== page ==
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Nearly a third of records requested in statewide audit denied

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    News Media Update         TENNESSEE         Freedom of Information    

Nearly a third of records requested in statewide audit denied

  • In a statewide examination of information requests in Tennessee, 117 requested records were denied.

Dec. 1, 2004 — Nearly one-third of the 356 public records requested in Tennessee’s first public-access audit were denied during a two-day test of how local government officials respond to requests for public information.

Some of the more than 90 reporters, college students and volunteers in Tennessee’s first public-access audit were questioned at length, yelled at, forced to show their driver’s licenses and — in one county — incorrectly told that a criminal incident report was available only to the crime victim, the Associated Press reported.

Eighty-eight percent of requests for the last approved minutes of the zoning board were granted within 48 hours, but only 60 percent of school systems supplied the records within 48 hours, the audit showed. Thirty-six of the 91 school systems surveyed denied or indefinitely delayed action on records requests.

The Tennessee Coalition for Open Government announced publicly in June its intentions to conduct a statewide public records audit, and stories about the announcement appeared in major newspapers and were transmitted statewide via the AP. Government offices that were audited were not given specific prior notice that they were being audited, The Tennessean reported.

“It was the first audit by this particular body,” Mike Fishman, president of the Tennessee Press Association and assistant publisher of The Citizen Tribune in Morristown, Tenn., said in a phone interview. “A lot of good has come out of this audit — it has certainly sparked conversation in various counties.”

“The findings are somewhat predictable and it varies across the state,” he added.. “Anything we are doing to ensure the public’s right to know is good.”

City and county offices in all 95 Tennessee counties were visited to assess the availability of the following public records: last recorded minutes of a planning commission or zoning board, two recent crime incident reports and crime logs from the local sheriff and a local police department, and the local school system’s latest report on the number of expulsions or suspensions for drugs, weapons and violence, the AP reported.

The AP reported many instances of difficulty encountered during the audit.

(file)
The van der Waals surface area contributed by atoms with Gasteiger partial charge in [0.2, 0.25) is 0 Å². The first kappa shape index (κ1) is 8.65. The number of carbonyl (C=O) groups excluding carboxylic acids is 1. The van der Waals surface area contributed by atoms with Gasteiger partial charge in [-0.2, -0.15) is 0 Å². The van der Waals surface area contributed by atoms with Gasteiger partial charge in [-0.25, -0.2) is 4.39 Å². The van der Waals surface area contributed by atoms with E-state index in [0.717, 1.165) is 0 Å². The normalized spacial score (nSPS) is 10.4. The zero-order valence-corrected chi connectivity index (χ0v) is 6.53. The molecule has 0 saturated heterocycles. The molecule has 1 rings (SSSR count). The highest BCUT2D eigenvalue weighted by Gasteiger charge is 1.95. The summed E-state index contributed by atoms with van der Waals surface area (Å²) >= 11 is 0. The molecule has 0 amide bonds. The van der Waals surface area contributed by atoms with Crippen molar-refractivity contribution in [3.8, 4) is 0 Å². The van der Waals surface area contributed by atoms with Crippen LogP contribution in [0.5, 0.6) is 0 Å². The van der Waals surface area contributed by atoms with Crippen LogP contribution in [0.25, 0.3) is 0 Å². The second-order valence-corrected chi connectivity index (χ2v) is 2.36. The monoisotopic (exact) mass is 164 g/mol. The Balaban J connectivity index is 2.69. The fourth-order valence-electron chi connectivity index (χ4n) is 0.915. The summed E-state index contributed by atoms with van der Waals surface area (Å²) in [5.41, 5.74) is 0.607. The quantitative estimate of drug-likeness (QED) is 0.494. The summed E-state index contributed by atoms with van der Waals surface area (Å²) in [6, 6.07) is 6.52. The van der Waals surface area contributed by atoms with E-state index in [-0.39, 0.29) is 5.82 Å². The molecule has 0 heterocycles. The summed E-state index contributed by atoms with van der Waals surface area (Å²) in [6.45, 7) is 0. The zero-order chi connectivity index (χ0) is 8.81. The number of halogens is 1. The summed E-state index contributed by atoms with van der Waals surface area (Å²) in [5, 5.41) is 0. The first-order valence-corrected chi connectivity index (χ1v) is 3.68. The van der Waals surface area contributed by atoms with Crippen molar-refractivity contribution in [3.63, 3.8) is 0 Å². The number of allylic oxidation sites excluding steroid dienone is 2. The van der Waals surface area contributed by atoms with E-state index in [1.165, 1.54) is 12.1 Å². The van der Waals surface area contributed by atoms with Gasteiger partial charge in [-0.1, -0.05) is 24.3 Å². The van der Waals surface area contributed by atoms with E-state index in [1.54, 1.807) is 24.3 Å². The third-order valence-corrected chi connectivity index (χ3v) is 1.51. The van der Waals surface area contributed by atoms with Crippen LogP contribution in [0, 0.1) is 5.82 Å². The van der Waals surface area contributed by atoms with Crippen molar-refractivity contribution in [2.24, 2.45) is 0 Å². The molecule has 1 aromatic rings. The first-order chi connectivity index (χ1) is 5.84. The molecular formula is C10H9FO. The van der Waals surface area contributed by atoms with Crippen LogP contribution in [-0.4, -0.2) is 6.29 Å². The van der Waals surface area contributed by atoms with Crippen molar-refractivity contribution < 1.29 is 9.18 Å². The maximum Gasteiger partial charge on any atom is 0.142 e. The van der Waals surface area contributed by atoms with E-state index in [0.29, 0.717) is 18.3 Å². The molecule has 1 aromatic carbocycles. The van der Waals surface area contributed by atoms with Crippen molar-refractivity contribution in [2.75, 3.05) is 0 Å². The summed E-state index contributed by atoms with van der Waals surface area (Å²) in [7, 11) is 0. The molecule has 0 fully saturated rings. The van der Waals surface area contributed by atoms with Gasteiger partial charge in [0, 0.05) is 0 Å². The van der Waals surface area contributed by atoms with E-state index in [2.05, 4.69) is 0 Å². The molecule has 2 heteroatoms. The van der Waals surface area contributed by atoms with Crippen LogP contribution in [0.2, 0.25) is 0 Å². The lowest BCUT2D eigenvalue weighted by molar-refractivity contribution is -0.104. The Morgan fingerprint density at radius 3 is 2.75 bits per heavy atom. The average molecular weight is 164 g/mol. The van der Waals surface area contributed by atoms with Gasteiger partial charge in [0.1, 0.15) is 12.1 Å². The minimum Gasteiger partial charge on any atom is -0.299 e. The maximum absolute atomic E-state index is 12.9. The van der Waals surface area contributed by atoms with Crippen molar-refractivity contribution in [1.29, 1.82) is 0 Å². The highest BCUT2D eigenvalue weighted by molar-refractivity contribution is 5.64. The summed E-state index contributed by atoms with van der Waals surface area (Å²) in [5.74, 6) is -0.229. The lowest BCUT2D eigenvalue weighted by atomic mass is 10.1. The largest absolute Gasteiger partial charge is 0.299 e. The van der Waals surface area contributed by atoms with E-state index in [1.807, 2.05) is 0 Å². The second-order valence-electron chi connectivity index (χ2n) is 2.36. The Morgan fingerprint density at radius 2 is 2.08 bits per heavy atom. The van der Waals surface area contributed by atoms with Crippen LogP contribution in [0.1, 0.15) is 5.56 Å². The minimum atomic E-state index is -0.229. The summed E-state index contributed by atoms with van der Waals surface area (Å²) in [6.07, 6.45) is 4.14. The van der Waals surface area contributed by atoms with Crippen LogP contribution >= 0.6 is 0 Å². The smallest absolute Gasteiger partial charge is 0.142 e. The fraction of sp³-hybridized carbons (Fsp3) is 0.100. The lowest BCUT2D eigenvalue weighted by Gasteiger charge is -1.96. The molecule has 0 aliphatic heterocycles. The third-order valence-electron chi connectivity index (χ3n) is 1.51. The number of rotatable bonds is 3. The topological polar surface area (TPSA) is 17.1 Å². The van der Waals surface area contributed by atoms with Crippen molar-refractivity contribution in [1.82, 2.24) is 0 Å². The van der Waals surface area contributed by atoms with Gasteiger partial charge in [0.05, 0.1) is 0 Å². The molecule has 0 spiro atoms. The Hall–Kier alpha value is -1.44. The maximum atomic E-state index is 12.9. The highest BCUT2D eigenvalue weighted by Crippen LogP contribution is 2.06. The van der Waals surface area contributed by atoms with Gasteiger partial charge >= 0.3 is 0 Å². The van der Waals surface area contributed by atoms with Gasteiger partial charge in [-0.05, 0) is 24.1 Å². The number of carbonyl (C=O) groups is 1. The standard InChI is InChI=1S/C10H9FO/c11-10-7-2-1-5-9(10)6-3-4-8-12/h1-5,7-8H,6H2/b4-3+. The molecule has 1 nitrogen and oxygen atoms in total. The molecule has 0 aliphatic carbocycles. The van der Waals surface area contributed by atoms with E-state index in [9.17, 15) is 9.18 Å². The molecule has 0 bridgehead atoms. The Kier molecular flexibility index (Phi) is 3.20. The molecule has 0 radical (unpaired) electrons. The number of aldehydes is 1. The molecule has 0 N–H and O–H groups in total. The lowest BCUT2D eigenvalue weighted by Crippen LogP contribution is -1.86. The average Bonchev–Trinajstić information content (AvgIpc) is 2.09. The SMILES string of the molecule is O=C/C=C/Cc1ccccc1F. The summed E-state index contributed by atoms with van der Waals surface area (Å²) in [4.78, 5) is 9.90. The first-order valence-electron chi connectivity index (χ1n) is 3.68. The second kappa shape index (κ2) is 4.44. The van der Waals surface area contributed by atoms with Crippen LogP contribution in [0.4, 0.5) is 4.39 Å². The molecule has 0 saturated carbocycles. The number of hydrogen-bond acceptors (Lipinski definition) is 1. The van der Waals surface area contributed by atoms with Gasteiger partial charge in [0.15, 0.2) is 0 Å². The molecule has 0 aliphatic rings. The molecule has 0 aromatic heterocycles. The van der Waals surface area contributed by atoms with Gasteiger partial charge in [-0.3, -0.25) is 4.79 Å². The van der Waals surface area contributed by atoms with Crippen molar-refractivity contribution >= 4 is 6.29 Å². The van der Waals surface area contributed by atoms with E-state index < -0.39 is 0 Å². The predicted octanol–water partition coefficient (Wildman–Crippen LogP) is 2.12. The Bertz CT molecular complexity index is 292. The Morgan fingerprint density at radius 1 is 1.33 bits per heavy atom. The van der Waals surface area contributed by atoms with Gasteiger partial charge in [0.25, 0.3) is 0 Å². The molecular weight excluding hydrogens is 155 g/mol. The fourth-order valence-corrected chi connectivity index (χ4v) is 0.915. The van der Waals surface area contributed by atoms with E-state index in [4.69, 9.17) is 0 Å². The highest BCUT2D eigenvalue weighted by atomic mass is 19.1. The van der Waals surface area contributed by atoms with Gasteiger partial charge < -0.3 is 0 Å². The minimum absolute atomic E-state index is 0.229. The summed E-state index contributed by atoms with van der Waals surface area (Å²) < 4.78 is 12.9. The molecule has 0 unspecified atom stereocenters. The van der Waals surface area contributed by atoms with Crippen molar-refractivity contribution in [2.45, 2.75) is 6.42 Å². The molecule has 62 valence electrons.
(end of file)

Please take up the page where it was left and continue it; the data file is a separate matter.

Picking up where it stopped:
• In Crockett County, sheriff’s department personnel told the auditor: “We can’t let you see this because we don’t know you.”

• A Greene County sheriff’s employee said criminal reports were private. “We don’t let just anyone look through those,” the auditor was told. Informed that the records were public information, the employee replied, “No it’s not, not without a court order.”

• In Van Buren County, a sheriff’s deputy told the auditor that “John Q. Citizen” could not walk in and see public records.

• Many auditors were asked to show their driver’s license even though the state’s Public Records Act does not require citizens to identify themselves when asking for a public document.

• The federal HIPAA law — officially known as the Health Information Portability and Accountability Act — and the Homeland Security Act were used as excuses for not providing records in several counties. Neither, according to experts, is concerned with the types of records sought in the survey.

• In Nashville, the state capital, police said they need $33 to produce a report, The Commercial Appeal reported.

• Auditor Diane Long, a reporter for The Tennessean , wrote in her report that she had to give Lafayette city official Don Stevens ”my name, address, phone number and why I wanted” to receive the zoning board minutes because “there are a lot more rules after 9/11,” the paper reported.

Frank Gibson, the coalition’s executive director, told the AP that the state’s Public Records Law and the Sunshine Law, which prevents elected officials from meeting in secret, were model statutes when they were approved in 1957 and 1974, respectively. The General Assembly has since eroded their effectiveness by approving more than 200 exemptions, said Gibson, a veteran Nashville journalist who still works part-time as an editor for The Tennessean .

Members of coalition include the Tennessee Press Association, the Tennessee Association of Broadcasters, the Associated Press, the Society of Professional Journalists, citizen watchdog group Common Cause, and the state’s four most circulated daily newspapers: The Tennessean, The Commercial Appeal, The Knoxville News Sentinel and Chattanooga Free Press .

CB

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© 2004 The Reporters Committee for Freedom of the Press

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